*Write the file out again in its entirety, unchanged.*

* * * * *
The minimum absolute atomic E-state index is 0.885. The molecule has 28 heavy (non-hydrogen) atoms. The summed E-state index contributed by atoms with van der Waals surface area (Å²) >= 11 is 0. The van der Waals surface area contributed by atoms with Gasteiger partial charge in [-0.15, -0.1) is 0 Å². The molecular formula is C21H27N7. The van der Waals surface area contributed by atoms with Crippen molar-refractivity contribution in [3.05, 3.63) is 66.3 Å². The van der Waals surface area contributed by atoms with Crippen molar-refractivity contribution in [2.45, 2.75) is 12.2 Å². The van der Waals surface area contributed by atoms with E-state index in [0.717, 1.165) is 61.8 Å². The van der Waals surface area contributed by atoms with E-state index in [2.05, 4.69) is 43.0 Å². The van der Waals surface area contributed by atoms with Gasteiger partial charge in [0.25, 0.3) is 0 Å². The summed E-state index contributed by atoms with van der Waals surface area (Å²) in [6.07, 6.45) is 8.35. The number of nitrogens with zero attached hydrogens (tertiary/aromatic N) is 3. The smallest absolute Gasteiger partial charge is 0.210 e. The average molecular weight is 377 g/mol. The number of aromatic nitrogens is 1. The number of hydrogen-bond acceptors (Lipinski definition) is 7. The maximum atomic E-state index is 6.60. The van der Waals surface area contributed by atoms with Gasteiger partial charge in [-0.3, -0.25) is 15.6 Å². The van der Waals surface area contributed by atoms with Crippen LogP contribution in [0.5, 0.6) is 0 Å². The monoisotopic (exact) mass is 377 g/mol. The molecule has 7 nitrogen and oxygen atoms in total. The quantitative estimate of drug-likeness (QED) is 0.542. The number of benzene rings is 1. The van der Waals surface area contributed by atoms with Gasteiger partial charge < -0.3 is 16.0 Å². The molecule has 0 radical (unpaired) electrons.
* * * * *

The minimum absolute atomic E-state index is 0.885. The molecule has 28 heavy (non-hydrogen) atoms. The summed E-state index contributed by atoms with van der Waals surface area (Å²) >= 11 is 0. The van der Waals surface area contributed by atoms with Gasteiger partial charge in [-0.15, -0.1) is 0 Å². The molecular formula is C21H27N7. The van der Waals surface area contributed by atoms with Crippen molar-refractivity contribution in [3.05, 3.63) is 66.3 Å². The van der Waals surface area contributed by atoms with Crippen molar-refractivity contribution in [2.45, 2.75) is 12.2 Å². The van der Waals surface area contributed by atoms with E-state index in [0.717, 1.165) is 61.8 Å². The van der Waals surface area contributed by atoms with E-state index in [2.05, 4.69) is 43.0 Å². The van der Waals surface area contributed by atoms with Gasteiger partial charge in [0.25, 0.3) is 0 Å². The summed E-state index contributed by atoms with van der Waals surface area (Å²) in [6.07, 6.45) is 8.35. The number of nitrogens with zero attached hydrogens (tertiary/aromatic N) is 3. The smallest absolute Gasteiger partial charge is 0.210 e. The average molecular weight is 377 g/mol. The number of aromatic nitrogens is 1. The number of hydrogen-bond acceptors (Lipinski definition) is 7. The maximum atomic E-state index is 6.60. The van der Waals surface area contributed by atoms with Gasteiger partial charge in [-0.3, -0.25) is 15.6 Å². The van der Waals surface area contributed by atoms with Crippen LogP contribution in [0.5, 0.6) is 0 Å². The monoisotopic (exact) mass is 377 g/mol. The molecule has 7 nitrogen and oxygen atoms in total. The quantitative estimate of drug-likeness (QED) is 0.542. The number of benzene rings is 1. The van der Waals surface area contributed by atoms with Gasteiger partial charge < -0.3 is 16.0 Å². The molecule has 0 radical (unpaired) electrons.